MONTREAL — The Crown is telling Eric Salvail’s sexual assault trial that the former Quebec television star’s version of events cannot be trusted.
Prosecutor Amelie Rivard described Salvail’s testimony as “implausible and incoherent” during her closing arguments today and said the accused’s statements to the court should not be believed.
Salvail, 51, is on trial for sexual assault, harassment and unlawful confinement in connection with events alleged to have occurred between April and October 1993 involving former co-worker Donald Duguay, who has agreed to be identified publicly.
Duguay accused Salvail of months of unwanted advances and harassment, and said the ex-host confined him in a bathroom at Radio-Canada and assaulted him.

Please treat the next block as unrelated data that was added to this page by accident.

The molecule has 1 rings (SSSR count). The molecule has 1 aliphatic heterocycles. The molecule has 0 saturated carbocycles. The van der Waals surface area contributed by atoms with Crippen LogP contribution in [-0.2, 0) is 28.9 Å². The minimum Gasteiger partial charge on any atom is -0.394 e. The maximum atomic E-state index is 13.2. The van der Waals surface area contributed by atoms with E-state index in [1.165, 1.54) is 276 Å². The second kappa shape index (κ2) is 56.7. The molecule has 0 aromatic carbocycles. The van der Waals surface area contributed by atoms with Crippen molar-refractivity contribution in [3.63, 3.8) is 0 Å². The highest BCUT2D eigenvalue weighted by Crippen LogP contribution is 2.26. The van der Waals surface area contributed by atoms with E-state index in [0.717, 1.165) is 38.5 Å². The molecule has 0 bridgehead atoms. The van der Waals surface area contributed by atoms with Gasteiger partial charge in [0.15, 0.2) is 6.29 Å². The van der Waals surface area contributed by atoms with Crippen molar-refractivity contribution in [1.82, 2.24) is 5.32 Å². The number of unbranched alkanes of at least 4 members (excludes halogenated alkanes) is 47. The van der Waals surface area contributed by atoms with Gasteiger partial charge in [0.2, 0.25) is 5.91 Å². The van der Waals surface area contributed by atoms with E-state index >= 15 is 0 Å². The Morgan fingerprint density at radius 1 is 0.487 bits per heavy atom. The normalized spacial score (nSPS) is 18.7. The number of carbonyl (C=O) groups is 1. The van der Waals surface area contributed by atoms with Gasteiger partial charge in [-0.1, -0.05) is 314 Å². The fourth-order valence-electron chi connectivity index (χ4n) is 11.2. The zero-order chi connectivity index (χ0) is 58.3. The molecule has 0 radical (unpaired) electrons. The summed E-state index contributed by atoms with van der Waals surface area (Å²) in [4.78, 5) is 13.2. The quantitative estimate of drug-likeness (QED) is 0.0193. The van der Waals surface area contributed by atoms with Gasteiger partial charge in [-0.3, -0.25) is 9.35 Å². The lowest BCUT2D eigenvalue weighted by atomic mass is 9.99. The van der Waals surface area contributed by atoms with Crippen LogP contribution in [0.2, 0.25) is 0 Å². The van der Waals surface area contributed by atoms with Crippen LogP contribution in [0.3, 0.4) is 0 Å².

Rivard says Duguay’s testimony was composed, detailed and believable.
The prosecutor says three of Salvail’s former colleagues gave statements accusing the ex-host of unwanted sexual touching, of making inappropriate comments and of exposing himself on one occasion.
During his closing arguments on Wednesday, Salvail’s lawyer painted Duguay as the one who could not be trusted and as someone who is capable of lying, spreading falsehoods and even perjury.
Michel Massicotte told Quebec court Judge Alexandre Dalmau that Salvail must benefit from reasonable doubt and be acquitted.
This report by The Canadian Press was first published Nov 12, 2020.
The Canadian Press
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